Texas did make improvements throughout the pandemic, with more school districts prioritizing direct contact between teachers and students and providing more educator training. The state is offering districts free access to a virtual learning system and contributing hundreds of millions through federal stimulus money to subsidize bulk orders of computers, hotspots and iPads for school districts. The state’s “Operation Connectivity” program, as of mid-August, has ordered 756,000 devices and 310,000 hotspots for more than half of Texas’ school districts.
But with supplier backlogs across the country, some may take as many as 14 more weeks to arrive, according to a mid-August estimate from the Texas Education Agency.
Last Tuesday, Killeen ISD Superintendent John Craft announced at a virtual school board meeting that he would need to open classrooms for in-person instruction a week earlier than planned. The Central Texas district was not reaching up to 7,000 students through virtual education, and a shipment of 16,000 iPads, processed through the state, possibly would not arrive until October. State guidance only allows schools to keep classrooms fully closed if all students have access to online education.
“We felt we had an adequate number of devices and hotspots. … Once we started distributing the devices, it became clear everybody needed one,” Craft told the school board and community members tuning in on their phones and computers. “In hindsight, could we have tried to problem-solve ahead of time? We did. Or we tried to.”
South Texas’ Mercedes ISD has distributed hundreds of Chromebooks and hotspots, some paid for with state help, but still can only afford to issue one per family — even for families with four or five children, according to Superintendent Carolyn Mendiola. About 70% of students want to continue learning online; the district is almost entirely Hispanic and low income.
“We know it’s gonna put a burden on some of these families, but at this point, with our finances, that’s what we’re able to purchase,” Mendiola said.
In Brazosport ISD, in the curve of the Gulf Coast, every student has had a school-issued laptop for about five years, from the smallest pre-K student to the oldest high schooler. Last spring, when school leaders closed classrooms, they had “plenty of Chromebooks” to check out to elementary school students, as well as 800 hotspots for those who needed internet access at home, said Superintendent Danny Massey. The district even ordered extra Chromebooks and hotspots that were subsidized through the state.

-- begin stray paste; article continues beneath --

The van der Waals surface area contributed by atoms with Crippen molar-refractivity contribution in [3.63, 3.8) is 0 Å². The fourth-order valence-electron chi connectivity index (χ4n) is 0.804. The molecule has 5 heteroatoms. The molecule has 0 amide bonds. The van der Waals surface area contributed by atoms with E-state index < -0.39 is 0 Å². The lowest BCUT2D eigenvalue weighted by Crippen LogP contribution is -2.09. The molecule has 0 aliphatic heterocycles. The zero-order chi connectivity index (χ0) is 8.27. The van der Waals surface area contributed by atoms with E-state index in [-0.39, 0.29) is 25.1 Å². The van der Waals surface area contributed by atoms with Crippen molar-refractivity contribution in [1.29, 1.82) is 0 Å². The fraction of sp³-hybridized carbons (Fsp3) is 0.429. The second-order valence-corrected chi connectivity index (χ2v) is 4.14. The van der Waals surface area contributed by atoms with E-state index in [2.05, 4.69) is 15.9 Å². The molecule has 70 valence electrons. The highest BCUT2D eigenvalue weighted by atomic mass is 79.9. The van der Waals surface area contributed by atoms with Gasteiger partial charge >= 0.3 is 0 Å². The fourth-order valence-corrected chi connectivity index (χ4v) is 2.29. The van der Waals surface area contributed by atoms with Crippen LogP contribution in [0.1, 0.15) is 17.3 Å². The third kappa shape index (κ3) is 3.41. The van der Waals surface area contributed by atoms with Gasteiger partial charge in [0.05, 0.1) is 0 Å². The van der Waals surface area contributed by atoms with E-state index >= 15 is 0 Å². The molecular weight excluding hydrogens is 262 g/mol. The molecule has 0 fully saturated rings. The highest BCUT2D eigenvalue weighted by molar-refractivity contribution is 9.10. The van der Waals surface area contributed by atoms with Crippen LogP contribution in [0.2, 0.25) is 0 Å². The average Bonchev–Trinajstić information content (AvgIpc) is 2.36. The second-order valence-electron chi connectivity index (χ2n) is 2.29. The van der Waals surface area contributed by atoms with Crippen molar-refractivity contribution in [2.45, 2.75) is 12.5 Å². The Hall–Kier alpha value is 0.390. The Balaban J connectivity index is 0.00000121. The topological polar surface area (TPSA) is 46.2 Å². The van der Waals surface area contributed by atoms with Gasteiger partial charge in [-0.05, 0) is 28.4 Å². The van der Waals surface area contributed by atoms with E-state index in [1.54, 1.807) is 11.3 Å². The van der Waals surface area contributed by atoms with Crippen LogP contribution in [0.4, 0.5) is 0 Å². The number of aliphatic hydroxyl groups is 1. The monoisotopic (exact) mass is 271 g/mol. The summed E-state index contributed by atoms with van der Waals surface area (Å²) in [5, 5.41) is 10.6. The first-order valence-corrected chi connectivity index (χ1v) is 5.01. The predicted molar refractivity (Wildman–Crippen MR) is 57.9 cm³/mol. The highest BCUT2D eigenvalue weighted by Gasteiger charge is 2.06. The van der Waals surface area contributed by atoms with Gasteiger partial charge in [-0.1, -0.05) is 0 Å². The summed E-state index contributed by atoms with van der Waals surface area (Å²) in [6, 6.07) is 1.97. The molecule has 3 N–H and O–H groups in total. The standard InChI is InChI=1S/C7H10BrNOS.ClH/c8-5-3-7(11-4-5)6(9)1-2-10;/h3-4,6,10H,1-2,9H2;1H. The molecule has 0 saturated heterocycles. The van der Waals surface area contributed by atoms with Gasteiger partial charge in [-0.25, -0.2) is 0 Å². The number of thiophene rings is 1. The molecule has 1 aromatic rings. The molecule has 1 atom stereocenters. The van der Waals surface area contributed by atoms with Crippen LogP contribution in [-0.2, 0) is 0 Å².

Even so, he worries about the 35% of students who have opted for online education in the first grading period, many in schools with more low-income students. “Remote learning is just going to increase the equity gap. The economically disadvantaged students are staying at home, which I know is not the best quality of education, despite the best efforts of our kids,” he said. “We’re just going to see that equity gap grow throughout the pandemic.”
While most Texas districts didn’t require teachers to deliver live virtual lessons to students last year, more are attempting that type of instruction this year, by having teachers broadcast their classroom lessons to kids sitting at home. Others are using a combination of prerecorded videos, self-guided assignments and paper packets to reach students learning remotely.
Texas was one of the states awarded a federal grant, almost $20 million, to train hundreds of thousands of teachers and build out new virtual courses for students in pre-K through 12th grade. But the grant came too late to set up the system by the start of the school year.
“We have shared with our superintendents [that the courses] are not going to be fully ready for this fall,” Lily Laux, TEA deputy commissioner of school programs, told The Washington Post this summer. “But we do hope to be caught up by Christmas.”
Alcaráz is hopeful that with Pharr-San Juan-Alamo ISD’s support, she will learn how to help her four children complete their lessons while their father is away working at an oil refinery during the week. In March, she missed the school district’s orientation for remote learning, unable to get connected to the virtual meeting.
Now, she has broadband and a single tablet, in addition to her older son’s cellphone, a massive improvement. She worries about her 7-year-old daughter, who is too shy to interact with her teachers across a screen. She also worries about her 16-year-old son, whom she fears is depressed, with too much time spent in front of a screen and without his friends.
She arranged space in her home where her children can dedicate themselves to learning without getting distracted. “Everything has been very, very different since the pandemic arrived,” she said in Spanish. “We weren’t prepared.”
Emma Platoff contributed to this report.